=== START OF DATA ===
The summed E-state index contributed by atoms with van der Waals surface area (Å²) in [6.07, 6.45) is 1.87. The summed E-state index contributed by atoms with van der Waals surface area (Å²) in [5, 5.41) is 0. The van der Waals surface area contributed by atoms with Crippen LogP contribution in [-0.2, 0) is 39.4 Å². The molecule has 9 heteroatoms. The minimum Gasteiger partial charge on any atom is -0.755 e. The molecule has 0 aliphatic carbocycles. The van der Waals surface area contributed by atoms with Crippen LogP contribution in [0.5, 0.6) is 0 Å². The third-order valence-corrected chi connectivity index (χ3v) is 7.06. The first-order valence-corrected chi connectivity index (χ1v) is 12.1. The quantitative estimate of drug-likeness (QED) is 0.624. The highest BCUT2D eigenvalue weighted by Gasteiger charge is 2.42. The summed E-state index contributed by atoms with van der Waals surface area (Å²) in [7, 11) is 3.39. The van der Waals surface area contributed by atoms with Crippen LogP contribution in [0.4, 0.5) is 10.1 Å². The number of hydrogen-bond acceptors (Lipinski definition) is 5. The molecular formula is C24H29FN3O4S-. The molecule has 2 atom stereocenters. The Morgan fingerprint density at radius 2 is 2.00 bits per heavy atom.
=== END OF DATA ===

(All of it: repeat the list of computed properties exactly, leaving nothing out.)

The summed E-state index contributed by atoms with van der Waals surface area (Å²) in [6.07, 6.45) is 1.87. The summed E-state index contributed by atoms with van der Waals surface area (Å²) in [5, 5.41) is 0. The van der Waals surface area contributed by atoms with Crippen LogP contribution in [-0.2, 0) is 39.4 Å². The molecule has 9 heteroatoms. The minimum Gasteiger partial charge on any atom is -0.755 e. The molecule has 0 aliphatic carbocycles. The van der Waals surface area contributed by atoms with Crippen LogP contribution in [0.5, 0.6) is 0 Å². The third-order valence-corrected chi connectivity index (χ3v) is 7.06. The first-order valence-corrected chi connectivity index (χ1v) is 12.1. The quantitative estimate of drug-likeness (QED) is 0.624. The highest BCUT2D eigenvalue weighted by Gasteiger charge is 2.42. The summed E-state index contributed by atoms with van der Waals surface area (Å²) in [7, 11) is 3.39. The van der Waals surface area contributed by atoms with Crippen LogP contribution in [0.4, 0.5) is 10.1 Å². The number of hydrogen-bond acceptors (Lipinski definition) is 5. The molecular formula is C24H29FN3O4S-. The molecule has 2 atom stereocenters. The Morgan fingerprint density at radius 2 is 2.00 bits per heavy atom.